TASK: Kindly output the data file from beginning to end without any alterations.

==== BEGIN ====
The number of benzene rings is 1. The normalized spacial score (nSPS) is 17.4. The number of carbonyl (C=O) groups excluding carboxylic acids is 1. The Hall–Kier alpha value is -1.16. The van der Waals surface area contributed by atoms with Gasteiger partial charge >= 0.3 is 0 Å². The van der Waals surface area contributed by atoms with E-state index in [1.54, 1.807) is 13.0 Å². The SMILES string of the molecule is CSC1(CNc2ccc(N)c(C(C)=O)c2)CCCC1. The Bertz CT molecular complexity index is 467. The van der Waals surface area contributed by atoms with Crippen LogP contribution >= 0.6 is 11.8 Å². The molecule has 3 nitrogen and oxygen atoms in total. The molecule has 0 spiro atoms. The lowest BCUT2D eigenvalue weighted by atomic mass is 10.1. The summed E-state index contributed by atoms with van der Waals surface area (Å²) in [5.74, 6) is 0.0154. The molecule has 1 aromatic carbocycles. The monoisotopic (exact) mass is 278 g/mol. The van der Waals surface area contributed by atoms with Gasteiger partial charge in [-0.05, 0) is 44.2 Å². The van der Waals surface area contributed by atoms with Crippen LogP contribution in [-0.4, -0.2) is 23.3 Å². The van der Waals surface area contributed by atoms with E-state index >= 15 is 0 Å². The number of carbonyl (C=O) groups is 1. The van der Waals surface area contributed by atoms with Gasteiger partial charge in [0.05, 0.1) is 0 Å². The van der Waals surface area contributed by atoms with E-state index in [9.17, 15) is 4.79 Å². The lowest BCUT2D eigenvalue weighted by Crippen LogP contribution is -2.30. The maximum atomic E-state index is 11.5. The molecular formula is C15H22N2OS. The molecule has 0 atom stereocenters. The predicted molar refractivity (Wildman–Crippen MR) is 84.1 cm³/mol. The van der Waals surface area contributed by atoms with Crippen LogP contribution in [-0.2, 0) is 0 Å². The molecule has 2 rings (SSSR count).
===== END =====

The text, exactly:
The number of benzene rings is 1. The normalized spacial score (nSPS) is 17.4. The number of carbonyl (C=O) groups excluding carboxylic acids is 1. The Hall–Kier alpha value is -1.16. The van der Waals surface area contributed by atoms with Gasteiger partial charge >= 0.3 is 0 Å². The van der Waals surface area contributed by atoms with E-state index in [1.54, 1.807) is 13.0 Å². The SMILES string of the molecule is CSC1(CNc2ccc(N)c(C(C)=O)c2)CCCC1. The Bertz CT molecular complexity index is 467. The van der Waals surface area contributed by atoms with Crippen LogP contribution >= 0.6 is 11.8 Å². The molecule has 3 nitrogen and oxygen atoms in total. The molecule has 0 spiro atoms. The lowest BCUT2D eigenvalue weighted by atomic mass is 10.1. The summed E-state index contributed by atoms with van der Waals surface area (Å²) in [5.74, 6) is 0.0154. The molecule has 1 aromatic carbocycles. The monoisotopic (exact) mass is 278 g/mol. The van der Waals surface area contributed by atoms with Gasteiger partial charge in [-0.05, 0) is 44.2 Å². The van der Waals surface area contributed by atoms with Crippen LogP contribution in [-0.4, -0.2) is 23.3 Å². The van der Waals surface area contributed by atoms with E-state index >= 15 is 0 Å². The number of carbonyl (C=O) groups is 1. The van der Waals surface area contributed by atoms with Gasteiger partial charge in [0.05, 0.1) is 0 Å². The van der Waals surface area contributed by atoms with E-state index in [9.17, 15) is 4.79 Å². The lowest BCUT2D eigenvalue weighted by Crippen LogP contribution is -2.30. The maximum atomic E-state index is 11.5. The molecular formula is C15H22N2OS. The molecule has 0 atom stereocenters. The predicted molar refractivity (Wildman–Crippen MR) is 84.1 cm³/mol. The van der Waals surface area contributed by atoms with Crippen LogP contribution in [-0.2, 0) is 0 Å². The molecule has 2 rings (SSSR count).